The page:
Leading Museums, Museum Leaders

AWM ‘Ink in the Lines’ touring exhibition

The Australian War Memorial exhibition is touring around the country. (Supplied: Australian War Memorial).

Lily Nothling, Ink in the Lines exhibition showcases military tattoos and stories of service life, ABC North Qld, 27 August 202

Stories of service and sacrifice are inked on the skin of current and former military personnel across Australia.

The Australian War Memorial has created a photographic chronicle of the connection between tattoos and the Defence Force, with the results on display in a powerful exhibition.

“Tattoos have been such a central part of people’s lives but have never been talked about,” senior curator Stephanie Boyle said.

“It’s an unofficial history hiding within the official military history.”

The exhibition is being held at the Museum of Tropical Queensland in Townsville.(ABC North Qld: Lily Nothling).

The Ink in the Lines exhibition took about three years to curate and is on tour around the country.

It features the stories and tattoos of 22 people from across Australia, including Townsville veteran and tattoo artist Rob Douma.

“A lot of the tattoos that I’ve done for the veterans have been about helping them process grief, trauma, loss of mates,” Mr Douma said.

“For others … it’s all about that identity and belonging.”

Newton got this forearm tattoo in his first year as a military engineer to affirm his identity as a soldier and pay tribute to the Army’s history.(Supplied: Australian War Memorial).

Despite more Australians being inked than ever, Mr Douma said there was still stigma around tattoos.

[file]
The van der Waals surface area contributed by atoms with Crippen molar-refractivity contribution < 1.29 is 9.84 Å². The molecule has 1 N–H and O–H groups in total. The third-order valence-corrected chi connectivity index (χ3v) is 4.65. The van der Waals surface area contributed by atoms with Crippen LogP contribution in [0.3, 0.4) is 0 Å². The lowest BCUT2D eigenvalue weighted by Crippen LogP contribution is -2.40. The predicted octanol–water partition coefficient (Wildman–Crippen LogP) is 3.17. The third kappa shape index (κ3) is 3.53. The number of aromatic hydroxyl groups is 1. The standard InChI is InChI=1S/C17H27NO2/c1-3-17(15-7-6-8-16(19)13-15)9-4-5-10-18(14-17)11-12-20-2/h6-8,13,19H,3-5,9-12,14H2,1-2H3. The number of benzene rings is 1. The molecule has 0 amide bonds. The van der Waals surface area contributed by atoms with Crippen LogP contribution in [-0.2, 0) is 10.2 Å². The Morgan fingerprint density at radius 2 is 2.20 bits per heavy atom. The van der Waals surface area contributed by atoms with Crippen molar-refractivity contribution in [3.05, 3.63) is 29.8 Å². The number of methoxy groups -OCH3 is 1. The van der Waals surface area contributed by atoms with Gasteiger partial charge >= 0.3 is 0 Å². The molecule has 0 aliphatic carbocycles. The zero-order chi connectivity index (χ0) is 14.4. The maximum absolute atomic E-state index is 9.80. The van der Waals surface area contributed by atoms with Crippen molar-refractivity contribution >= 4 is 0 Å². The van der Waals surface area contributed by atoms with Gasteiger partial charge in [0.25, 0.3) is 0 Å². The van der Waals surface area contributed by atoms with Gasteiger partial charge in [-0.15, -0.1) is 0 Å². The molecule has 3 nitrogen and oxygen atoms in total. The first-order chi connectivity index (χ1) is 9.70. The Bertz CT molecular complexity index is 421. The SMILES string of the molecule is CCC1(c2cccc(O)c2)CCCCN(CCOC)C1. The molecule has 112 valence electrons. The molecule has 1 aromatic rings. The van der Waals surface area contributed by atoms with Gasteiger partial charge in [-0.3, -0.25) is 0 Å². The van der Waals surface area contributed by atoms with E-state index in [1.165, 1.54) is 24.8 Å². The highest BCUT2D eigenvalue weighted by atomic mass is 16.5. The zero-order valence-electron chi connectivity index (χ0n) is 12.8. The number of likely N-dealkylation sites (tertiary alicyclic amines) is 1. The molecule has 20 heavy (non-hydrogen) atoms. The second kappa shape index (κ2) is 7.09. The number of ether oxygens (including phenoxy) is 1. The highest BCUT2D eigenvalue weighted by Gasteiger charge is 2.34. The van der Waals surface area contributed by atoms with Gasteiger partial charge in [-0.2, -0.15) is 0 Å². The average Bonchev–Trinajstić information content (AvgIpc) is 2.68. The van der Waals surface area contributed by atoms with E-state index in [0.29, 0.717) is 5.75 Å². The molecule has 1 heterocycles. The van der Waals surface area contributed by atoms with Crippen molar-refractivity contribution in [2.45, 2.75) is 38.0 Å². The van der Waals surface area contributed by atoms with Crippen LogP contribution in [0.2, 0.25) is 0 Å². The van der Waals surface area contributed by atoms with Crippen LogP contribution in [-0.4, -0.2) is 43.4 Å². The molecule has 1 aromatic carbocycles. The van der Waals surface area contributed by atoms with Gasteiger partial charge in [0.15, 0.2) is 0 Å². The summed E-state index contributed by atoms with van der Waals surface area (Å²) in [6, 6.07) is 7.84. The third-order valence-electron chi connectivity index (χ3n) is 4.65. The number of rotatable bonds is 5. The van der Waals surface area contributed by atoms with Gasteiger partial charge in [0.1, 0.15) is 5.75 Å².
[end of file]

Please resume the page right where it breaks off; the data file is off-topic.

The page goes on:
“I’ve travelled to other parts of Australia where I get stared at because I’m heavily tattooed,” he said.

“There are still people of every generation that look at me like, ‘What is that guy? Is he a bikie? Is he a criminal?'”

The medals on this soldier’s calf are a reminder that her service days are behind her.(Supplied: Australian War Memorial).

‘Bridged the gap’

Ms Boyle said some people were surprised to find out about the War Memorial’s exhibition.

“A lot of people disapprove of tattoos … [but] once they had listened to the stories and saw the photographs and understood the background of why someone – especially an ADF veteran – might choose to get a tattoo, their mind was completely changed,” Ms Boyle said.

“It’s bridged the gap between tattooed people and non-tattooed people, it’s bridged the gap between veterans and non-veterans.

“People come away with an increased understanding of what it’s like to be a veteran, but also what it’s like to be a human being.”

Brian Grace said he was overwhelmed to see his tattoos and story showcased at his home in Townsville.(ABC North Qld: Lily Nothling).

Brian Grace said he was overwhelmed and honoured to see photographs of his tattoos hanging in the Museum of Tropical Queensland in Townsville, Australia’s largest garrison city.

“There is a lot of personal stress and a lot of suicide in the defence force, and a lot of these blokes [featured in the show] say their tattoos have stopped him from going down that line,” he said.

Indelible thanks

Mr Grace has a large tattoo on his leg commemorating North Queensland’s deadly Black Hawk tragedy in 1996.

“There were 18 fatalities from that and a number of the blokes from units that I’d served in were involved,” he said.

This woman’s tattoo was intended to represent the experience of military spouses.(Supplied: Australian War Memorial).

Ms Boyle said the exhibition also explored the impact of service life on family members.

“We’ve got one person in the exhibition who’s not a veteran — but she’s married to one and she was so thankful for the safe return of her husband from Afghanistan that she wanted to embody that by getting a tattoo,” Ms Boyle said.

“She said that it’s not just for her, it represents all the families who worry and wait for their loved one to come home.”

Ink in the Lines is on show at the Museum of Tropical Queensland until October.

Council of Australasian Museum Directors c/o Mr Brian Oldman, South Australian Museum PO Box 234 Adelaide, South Australia 5001 Australia, © CAMD 2022
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